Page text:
Artaud was the exception. Always the exception, one expects, given his painful, combative, drug filled life of poor health, mental breakdowns and early death at 51. His ideas were rather glossed over by our head of drama, Roy Nevitt, who was excellent and inspirational in so many other ways I hesitate to denigrate him on this minor point. In Roy’s defence Artaud is not exactly the most accessible or even coherent of thinkers and in fact courted and encouraged an aura of mystery, madness and chaos with relation to his work. Artaud is certainly not your standard high school student’s idea of an easy read so perhaps the idea was to give him a wide berth generally and let those of us so inclined come to him at a more appropriate age.
One example of Roy Nevitt’s exceptional quality as a teacher was his promulgation of the ideas of Grotowski in a manner rare in schools (even now I should think). He always treated his students as adults, giving them independence and advice in equal measure, he often left the theatre or drama studio once he’d instructed us in what we were to do, which inspired confidence and self-reliance. Today that might be seen as a form of negligence but actually it was deeply empowering for his students who grew in confidence no end. He would crack the flint and scatter the sparks in our adolescent minds and then depart and allow us to imagine and re-imagine and re-engineer the great works we were dealing with. I recall he was passionate about Grotowski’s book Towards a Poor Theatre which I have to confess, I never read completely, though I was intrigued and fascinated by the photographs between its covers of the obviously intense theatrical experimentation. In my edition of the book there were black and white photos from productions called Akropolis and Dr Faustus but by far the most striking were the images of Rysared Cieslak in The Constant Prince (adapted from Calderón). These images have stayed with me for years and show, without doubt, the utter physical and mental commitment Grotowski sought and received from his actors.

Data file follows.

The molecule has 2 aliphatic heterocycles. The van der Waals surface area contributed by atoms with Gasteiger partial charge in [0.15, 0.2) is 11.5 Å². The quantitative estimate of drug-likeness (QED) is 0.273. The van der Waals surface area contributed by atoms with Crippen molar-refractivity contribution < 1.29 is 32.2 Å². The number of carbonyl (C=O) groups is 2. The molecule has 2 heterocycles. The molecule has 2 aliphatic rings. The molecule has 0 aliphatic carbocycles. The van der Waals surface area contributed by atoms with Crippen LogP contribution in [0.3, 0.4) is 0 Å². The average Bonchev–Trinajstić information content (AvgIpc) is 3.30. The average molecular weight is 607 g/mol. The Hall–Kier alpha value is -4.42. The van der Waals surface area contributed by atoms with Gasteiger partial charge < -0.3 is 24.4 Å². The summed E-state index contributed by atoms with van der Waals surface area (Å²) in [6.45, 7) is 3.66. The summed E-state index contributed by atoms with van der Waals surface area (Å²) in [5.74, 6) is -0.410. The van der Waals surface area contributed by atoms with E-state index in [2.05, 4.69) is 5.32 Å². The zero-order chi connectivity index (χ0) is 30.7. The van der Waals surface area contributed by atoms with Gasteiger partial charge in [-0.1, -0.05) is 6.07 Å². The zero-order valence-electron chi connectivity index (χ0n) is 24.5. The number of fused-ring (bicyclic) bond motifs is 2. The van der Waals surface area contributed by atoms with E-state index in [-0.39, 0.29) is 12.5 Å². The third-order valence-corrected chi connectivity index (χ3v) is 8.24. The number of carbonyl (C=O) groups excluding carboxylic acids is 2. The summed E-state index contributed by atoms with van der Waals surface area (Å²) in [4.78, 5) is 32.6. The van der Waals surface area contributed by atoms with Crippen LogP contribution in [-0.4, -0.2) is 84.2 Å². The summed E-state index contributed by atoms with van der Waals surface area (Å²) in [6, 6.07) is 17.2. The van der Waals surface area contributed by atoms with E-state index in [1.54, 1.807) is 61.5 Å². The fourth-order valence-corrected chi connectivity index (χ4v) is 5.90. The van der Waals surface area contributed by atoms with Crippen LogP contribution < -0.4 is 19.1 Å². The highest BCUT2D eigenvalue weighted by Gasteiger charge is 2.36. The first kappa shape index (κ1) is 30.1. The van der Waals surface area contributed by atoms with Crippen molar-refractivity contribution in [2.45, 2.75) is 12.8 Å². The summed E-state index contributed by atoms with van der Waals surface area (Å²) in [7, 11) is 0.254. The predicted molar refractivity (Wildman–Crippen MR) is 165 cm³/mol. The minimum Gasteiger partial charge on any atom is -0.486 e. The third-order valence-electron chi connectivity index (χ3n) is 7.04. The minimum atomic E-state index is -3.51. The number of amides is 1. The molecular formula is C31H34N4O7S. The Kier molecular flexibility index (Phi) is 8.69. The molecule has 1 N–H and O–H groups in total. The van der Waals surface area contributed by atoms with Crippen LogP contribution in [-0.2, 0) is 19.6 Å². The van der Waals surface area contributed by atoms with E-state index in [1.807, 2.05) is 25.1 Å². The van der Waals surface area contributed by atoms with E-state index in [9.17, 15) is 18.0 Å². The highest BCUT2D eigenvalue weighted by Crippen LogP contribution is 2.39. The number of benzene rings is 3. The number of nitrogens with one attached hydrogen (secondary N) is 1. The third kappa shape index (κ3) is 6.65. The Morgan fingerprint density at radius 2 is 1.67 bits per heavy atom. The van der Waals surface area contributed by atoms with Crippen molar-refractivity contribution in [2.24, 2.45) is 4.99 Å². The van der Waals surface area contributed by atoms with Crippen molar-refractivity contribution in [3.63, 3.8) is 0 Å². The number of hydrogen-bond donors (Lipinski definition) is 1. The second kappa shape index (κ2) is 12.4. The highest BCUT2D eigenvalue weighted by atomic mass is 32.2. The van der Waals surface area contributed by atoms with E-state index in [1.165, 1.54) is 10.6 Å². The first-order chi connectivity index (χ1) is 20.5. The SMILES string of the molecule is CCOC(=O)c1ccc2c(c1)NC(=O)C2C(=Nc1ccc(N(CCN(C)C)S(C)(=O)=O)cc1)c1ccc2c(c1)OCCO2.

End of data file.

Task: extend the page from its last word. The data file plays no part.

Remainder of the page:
Many years later I was surprised and delighted to instantly recognize the spirit of Grotowski - before his name was mentioned - and of how transformative his work could be for an actor, whilst watching My Dinner with André by Louis Malle. This is perhaps the best rendition of an inspired, meandering, intellectual and quirky conversation that I’ve ever seen on film. The movie depicts a single conversation between André Gregory and Wally Shawn (both of whom use their real names) in the Café des Artistes in New York...
So anyway, cheers Roy, for being intellectually challenging and insprirational to me and I'm sure many other students!